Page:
After resilience comes the time for competitiveness for Brittany Ferries

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Brittany Ferries will benefit from an exceptional state subsidy of 45 million euros, as well as the waiver of debts for a total of 16 million euros. This was announced by the French prime minister Jean Castex.

Jean-Marc Roué, president of Brittany Ferries, has welcomed the French government’s announcement.

For over a year, Brittany Ferries has warned the French state of its deteriorating financial situation as it has battled the Brexit and Covid crises. In particular, the closure of passenger services on the English Channel, a direct consequence of travel restrictions put in place by various European governments to control the Covid pandemic, has had a massive impact.

Support first came to the company last year in the form of government-backed loans issued by French banks to the tune of €117m. The company was further supported by the regions of Brittany and Normandy. It was therefore able to rely on its resilience for nearly two years, in the face of the double storm of Brexit and Covid.

However, significant accumulated losses made it impossible to resort to further loans to guarantee a return to growth. Brittany Ferries, which is the largest employer of French sailors as well as being a vector of economic and tourist development of the Brittany and Normandy regions, had no other recourse than seek reimbursement for the damage suffered as a direct consequence of the forced closure of passenger services.

Norwegian contracts for Norled and Torghatten

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Norled has been awarded a contract for the operation of fast ferries in Kinn, Bremanger, Stad, Vik, Høyanger, Sogndal and Lærdal municipalities, from 2024 to 2036.

The contract has clear requirements related to a CO2 cut of at least 52%.

Norled wants to introduce battery technology on fast ferries.

Torghatten Nord has won a 10-year contract for an electric ferry service on the Bognes-Lødingen route with a design from Norwegian Ship Design.

Godby sells LINK STAR

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Godby Shipping agreed to sell roro vessel LINK STAR to Norwest Ship Management in Norway.

The delivery will take place in Husoy, Norway between 12 to 25 November 2021.

Link Star was built in 1989 at JJ. Sietas Shipyard in Hamburg, Germany. Godby designed the vessel together with the first customer Transfennica, crew and shipyard. We have thus owned the vessel Link Star since delivery 1989.

Length 107m | DWT 4,453 | Cargo handling stern ramp and side loader

Confitarma protests against ‘unfair’ public subsidies, only for some ferries in Italy

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Italian shipowners’ association Confitarma chaired by Mario Mattioli (and backed by Grimaldi Group among others) publicly complained and protested for public subsidies (roughly EUR 225 million) addressed to ships renewal plan on the local cabotage. “It would result in an unfair economic advantage for those companies which are investing now, on late, on green shipping solutions, if compared with those which have already spent money for the same purpose,” according to Confitarma.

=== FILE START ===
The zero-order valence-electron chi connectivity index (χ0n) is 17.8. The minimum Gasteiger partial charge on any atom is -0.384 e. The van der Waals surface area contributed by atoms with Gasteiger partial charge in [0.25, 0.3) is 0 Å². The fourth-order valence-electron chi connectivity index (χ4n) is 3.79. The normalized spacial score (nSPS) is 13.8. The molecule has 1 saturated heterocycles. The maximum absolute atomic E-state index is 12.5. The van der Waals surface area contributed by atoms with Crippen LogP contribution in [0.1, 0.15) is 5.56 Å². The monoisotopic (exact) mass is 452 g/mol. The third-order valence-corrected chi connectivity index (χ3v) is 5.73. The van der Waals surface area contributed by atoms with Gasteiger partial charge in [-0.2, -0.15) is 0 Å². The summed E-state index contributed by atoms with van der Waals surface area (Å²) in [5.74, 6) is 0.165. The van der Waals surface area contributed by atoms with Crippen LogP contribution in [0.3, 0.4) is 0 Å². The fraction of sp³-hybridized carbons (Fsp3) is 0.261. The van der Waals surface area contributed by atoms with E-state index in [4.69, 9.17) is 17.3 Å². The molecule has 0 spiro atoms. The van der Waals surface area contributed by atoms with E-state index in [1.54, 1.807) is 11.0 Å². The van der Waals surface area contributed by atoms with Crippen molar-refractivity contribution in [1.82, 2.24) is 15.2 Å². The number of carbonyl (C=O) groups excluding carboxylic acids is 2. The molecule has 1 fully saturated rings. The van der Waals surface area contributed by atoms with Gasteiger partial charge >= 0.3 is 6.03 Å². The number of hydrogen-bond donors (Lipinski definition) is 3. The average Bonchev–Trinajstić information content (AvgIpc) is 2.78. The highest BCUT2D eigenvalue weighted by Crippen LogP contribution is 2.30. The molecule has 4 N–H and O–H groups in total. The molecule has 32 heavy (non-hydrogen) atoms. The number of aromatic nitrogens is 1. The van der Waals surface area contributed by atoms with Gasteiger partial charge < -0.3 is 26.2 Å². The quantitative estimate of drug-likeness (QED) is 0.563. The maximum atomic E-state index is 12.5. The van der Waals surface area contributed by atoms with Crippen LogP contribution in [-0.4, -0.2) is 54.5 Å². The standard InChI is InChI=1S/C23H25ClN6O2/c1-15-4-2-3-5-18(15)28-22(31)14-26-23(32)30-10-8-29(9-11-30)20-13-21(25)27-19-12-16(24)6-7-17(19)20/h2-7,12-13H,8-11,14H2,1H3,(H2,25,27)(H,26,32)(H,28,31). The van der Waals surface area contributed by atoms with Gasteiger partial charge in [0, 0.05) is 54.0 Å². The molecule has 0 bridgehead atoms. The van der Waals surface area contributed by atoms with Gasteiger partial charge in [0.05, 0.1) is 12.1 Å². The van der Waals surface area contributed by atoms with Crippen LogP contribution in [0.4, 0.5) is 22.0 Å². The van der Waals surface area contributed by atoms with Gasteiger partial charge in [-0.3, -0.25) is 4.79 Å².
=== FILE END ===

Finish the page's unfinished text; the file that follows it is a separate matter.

Luca Sisto, general manager of the association, highlighted that, “some Italian shipping companies have already invested millions of euros to implement and improve solutions aimed at reducing emissions.”

Confitarma would like the Italian government to extend to every kind of ships (not only small ferries) the subsidies, to link the financial measure to the effective cost of the investments done by the company and to remove the limit which impose for the vessel subsidized the obligation to operate on the local cabotage.

A new debt restructuring plan soon to be presented to Moby’s creditors

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In the long-lasting story of Moby’s debt restructuring, a new chapter seems to be emerging. The news provider Reorg Research revealed this week that the Milan-based ferry company is likely to present a “new restructuring proposal, which is part of a memorandum of understanding signed with its ad hoc group of bondholders in September. It envisages a 30% recovery for the portion of its unsecured debt that is not covered by the value of the company’s collateral”.

According to Italy’s bankruptcy law, a competing concordato preventive proposal “on a going-concern basis can be presented by creditors holding at least 10% of a company’s debt, only if the shareholders’ proposal doesn’t imply a recovery of at least 30% for unsecured creditors”.

Overall recoveries for the Italian shipping company’s secured creditors will improve compared with previous concordato proposals because of the disposal of non-core assets such as its tugboat division, sources said.

According to the MoU, the ad hoc bond holders group would be available to provide the company about Eur 60 million in new super senior money.

Before next Christmas Moby and Cin Tirrenia’s creditors will be called to express their vote on the presented plans.

Remark on the article “Increased fares for trucks on Adriatic ferries”

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Following the specific article in our previous newsletter, we would like to add a remark:

The increase in the fares in the Adriatic service came as a consequence of the pandemic and the following sudden increase in fuel prices, which is something that wasn’t mentioned in the article. Furthermore, the adjustment of fuel surcharge is relevant to the adjustment of fuel oil prices and it exists for many ferry operators in Europe.